“Up in Smoke: The pros and cons of burning rubbish” : Madison Sweitzer

Photo from The Geographical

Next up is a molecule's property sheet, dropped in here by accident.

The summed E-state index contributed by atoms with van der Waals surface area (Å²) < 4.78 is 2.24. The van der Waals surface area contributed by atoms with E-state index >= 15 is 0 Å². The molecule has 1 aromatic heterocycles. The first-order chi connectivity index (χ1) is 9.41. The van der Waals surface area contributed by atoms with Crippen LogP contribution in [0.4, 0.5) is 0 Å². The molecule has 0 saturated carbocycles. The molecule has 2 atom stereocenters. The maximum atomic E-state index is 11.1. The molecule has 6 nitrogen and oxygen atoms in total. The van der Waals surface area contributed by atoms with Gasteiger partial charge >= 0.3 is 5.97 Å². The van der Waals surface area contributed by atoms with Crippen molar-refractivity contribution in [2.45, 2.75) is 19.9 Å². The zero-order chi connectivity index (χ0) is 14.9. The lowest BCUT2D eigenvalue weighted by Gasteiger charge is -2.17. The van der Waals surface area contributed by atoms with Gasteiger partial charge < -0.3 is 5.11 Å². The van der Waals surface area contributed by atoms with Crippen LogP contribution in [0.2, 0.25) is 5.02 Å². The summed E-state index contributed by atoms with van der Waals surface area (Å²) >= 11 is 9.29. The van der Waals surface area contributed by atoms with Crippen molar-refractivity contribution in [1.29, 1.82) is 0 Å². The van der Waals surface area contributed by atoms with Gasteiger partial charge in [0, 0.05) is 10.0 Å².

An article from The Geographical, the official magazine of the Royal Geographical Society. In London, they are currently burning 53% of trash, which is an amount that has almost doubled in the last decade. The British government is looking to cut down on the amount of burned trash, and the Treasury has announced that it now is considering imposing a tax on the incineration of waste, creating an active opposition to what was originally thought of as a favorable alternative to adding waste to landfills. One positive of the burning trash is that it can be used to generate steam energy, and it lowers the physical amount of trash in landfills. However, opposition to this process critiques that incinerating plants have never been required to report particulate emissions in enough detail to moderate the potential health impacts. The plants are also contributing to greenhouse gas emissions, with approximately each ton of waste burned adding one ton of carbon dioxide to the atmosphere. The last critique is that increasing incineration may decrease motives to recycle. Although the negatives appear to outweigh the positives, this situation does demonstrate the importance of trying to best consider all components of the Earth when making environmentally-conscious decisions. By this I mean that in this instance it appears that the damage to the atmosphere would outweigh any benefit to the biosphere of less physical trash, but it is important to assess both. This article relates to our discussion of climate change in class, and specifically how humans may be contributing to it, through greenhouse gas emissions such as this. It also introduces the political component of addressing climate change, such as the tax considered in this article, and how that may help to combat the further damage.


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